February 16

8 results found

“Season all your grain offerings with salt to remind you of God’s eternal covenant. Never forget to add salt to your grain offerings”(Leviticus 2:13 NLT).

From: February 16, 2018

Salt was the opposite of leaven. Salt was always to be added to the sacrifice, but never leaven. Salt represented purity and preservation, but leaven represented impurity and sin. Salt was a sign of God’s eternal covenant. It was even mentioned as a sign of the eternal covenant God made with David that the throne belonged to his descendants forever (2 Chron. 13:5). In the Sermon on the Mount, Jesus told His disciples that they were the “salt of the earth” (Matt. 5:13). We are to be agents of Christ in this world, representing His gospel to the nations.

“Then they came to Him, bringing a paralytic who was carried by four men. And when they could not come near Him because of the crowd, they uncovered the roof where He was. So when they had broken through, they let down the bed on which the paralytic was lying” (Mark 2:3-4 NKJV).

From: February 16, 2017

What friends these were! Neither the crowds nor the barrier of the small house stopped them from getting their paralytic friend before Jesus. This is no doubt the same house, which belonged to Peter’s mother-in-law, where Jesus had stayed in Capernaum before. Perhaps Peter reflected back to when he had let Jesus use his boat and how it nearly sank with the huge catch of fish. And now, he was letting Jesus use his house and it was so full of people that they were crashing through the roof! Jesus commended the faith of the paralytic’s friends, he forgave his sins and healed him. So that the cripple who had been lowered on a mat through the roof, now picked up his own bed and walked out the front door, a new man.
 
Two applications questions:
1) What kind of friend am I? Am I willing to overcome every barrier to get people in front of Jesus?
2) Am I willing to let Jesus use my stuff (my house, my car, my possessions) for His kingdom purpose?
 
I wonder if Jesus later helped repair the roof? He was a carpenter after all.

“No grain offering that you bring to the Lord shall be made with leaven” (Leviticus 2:11 ESV)

From: February 16, 2016

Leaven is a substance, typically yeast, that is added to dough to make it ferment and rise. It helps make bread light and fluffy and more tasty. So, why does God prohibit its use in the grain offering? The Bible doesn’t answer this question directly, yet it does offer several hints. Consider how Jesus used the symbol of leaven to describe the false teaching and hypocrisy of the Pharisees and Sadducees (Matt.16:6,12, Mark 8:15, Luke 12:1). He warned his disciples to “beware the leaven” of their teaching. In the apostle Paul’s first letter to the Corinthians, he used leaven to illustrate how a little wickedness and corruption will “leaven the whole lump” (1 Cor. 5:6-8). So, he warned them to purge it out and become a “new lump.” If leaven is the biblical symbol for sin and death, then it would be taboo to offer it on the altar of blessing and life.

“As soon as He had spoken, immediately the leprosy left him, and he was cleansed” (Mark 1:42 NKJV)

From: February 16, 2015

The Gospel of Mark is unique among the four in that it was written in present rather than past tense. Mark’s action-oriented writing is marked by his favorite phrase, “and immediately,” which is found throughout the book. Each gospel presents a different perspective of Jesus. Matthew sees Him as King, Luke as Son of Man, and John as Son of God. But Mark presents a man of action, Jesus the Servant of all. And whatever Jesus does, He does “immediately.” Is there any urgent need requiring Christ’s immediate attention in your life?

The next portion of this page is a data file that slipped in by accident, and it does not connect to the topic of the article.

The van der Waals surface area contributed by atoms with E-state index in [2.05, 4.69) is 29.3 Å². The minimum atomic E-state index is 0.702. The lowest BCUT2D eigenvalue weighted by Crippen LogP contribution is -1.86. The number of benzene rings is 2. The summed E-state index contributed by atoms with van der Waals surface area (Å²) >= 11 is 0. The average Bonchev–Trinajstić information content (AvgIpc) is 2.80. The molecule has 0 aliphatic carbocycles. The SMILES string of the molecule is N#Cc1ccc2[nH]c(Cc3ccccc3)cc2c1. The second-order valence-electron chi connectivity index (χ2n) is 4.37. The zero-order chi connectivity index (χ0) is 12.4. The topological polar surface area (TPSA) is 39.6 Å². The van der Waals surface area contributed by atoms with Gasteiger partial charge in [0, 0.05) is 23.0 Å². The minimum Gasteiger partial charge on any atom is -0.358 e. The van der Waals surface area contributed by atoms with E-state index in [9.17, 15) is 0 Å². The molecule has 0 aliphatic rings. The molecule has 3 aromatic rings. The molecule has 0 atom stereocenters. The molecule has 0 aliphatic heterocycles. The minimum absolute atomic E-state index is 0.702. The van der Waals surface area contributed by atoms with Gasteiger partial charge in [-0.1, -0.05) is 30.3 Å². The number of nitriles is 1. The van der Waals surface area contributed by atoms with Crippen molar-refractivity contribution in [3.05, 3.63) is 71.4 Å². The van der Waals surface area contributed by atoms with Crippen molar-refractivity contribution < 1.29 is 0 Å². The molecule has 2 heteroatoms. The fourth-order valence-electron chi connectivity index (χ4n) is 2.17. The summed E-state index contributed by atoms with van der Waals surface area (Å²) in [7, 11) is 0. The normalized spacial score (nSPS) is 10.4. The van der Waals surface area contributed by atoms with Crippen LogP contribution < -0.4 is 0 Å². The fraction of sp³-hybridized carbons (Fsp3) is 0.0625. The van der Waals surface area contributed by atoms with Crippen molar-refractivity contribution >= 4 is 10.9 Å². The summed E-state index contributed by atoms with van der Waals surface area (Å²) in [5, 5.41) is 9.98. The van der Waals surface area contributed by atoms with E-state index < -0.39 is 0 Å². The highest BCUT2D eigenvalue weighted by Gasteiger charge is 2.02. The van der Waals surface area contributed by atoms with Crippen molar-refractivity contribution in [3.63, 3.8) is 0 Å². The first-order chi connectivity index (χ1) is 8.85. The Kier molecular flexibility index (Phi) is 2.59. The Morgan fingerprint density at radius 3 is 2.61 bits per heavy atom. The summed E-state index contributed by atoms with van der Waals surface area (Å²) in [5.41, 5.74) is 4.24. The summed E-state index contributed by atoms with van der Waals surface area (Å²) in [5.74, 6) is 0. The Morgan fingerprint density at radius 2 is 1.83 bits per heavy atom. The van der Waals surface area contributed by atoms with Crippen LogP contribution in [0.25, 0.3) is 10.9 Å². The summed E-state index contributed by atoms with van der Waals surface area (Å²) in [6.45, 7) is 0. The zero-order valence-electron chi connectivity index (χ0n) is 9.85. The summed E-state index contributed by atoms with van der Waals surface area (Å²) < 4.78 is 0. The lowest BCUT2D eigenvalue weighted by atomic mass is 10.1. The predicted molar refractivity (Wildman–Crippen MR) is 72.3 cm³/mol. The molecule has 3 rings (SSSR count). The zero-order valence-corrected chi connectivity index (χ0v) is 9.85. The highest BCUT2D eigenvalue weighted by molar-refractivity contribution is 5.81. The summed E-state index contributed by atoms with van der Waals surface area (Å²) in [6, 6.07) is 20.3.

“If the animal you present as a burnt offering is from the herd, it must be a male with no defects. Bring it to the entrance of the Tabernacle so you may be accepted by the Lord. Lay your hand on the animal’s head, and the Lord will accept its death in your place to purify you, making you right with him” (Leviticus 1:3-4)

From: February 16, 2014

The sacrificial system was designed to prepare God’s people to receive Christ as Savior. He was to be a male, from their house (herd), and without sin (defect). They would be made right with God if they would accept His death in their place to purify them from all their sin. Christ is the fulfillment of the sacrificial system. He was the Lamb that was slain. Now He is the Great High Priest who represents us before the Father with His own blood. One day, He will return as King to claim His own.

“And immediately the leprosy left him, and he was made clean” (Mark 1:42)

From: February 16, 2013

The Gospel of Mark is unique among the four in that it was written in present rather than past tense. Mark’s action-oriented writing is marked by a favorite phrase “and immediately,” which is found throughout. Each gospel presents a different perspective of Jesus. Matthew sees Him as King, Luke as Son of Man, and John as Son of God. But Mark presents a man of action, Jesus the Servant of all. And whatever Jesus does, He does “immediately.” Is there any urgent need requiring your immediate attention?

“Moved with compassion, Jesus reached out and touched him” (Mark 1:41)

From: February 16, 2012

While others avoided even looking at lepers, Jesus touched and healed them. Their rotting flesh too terrible to see or smell, lepers were avoided by all. But Jesus touched them. People didn’t realize that sin had made them all spiritual lepers. And what love it took for the Holy One to touch even them.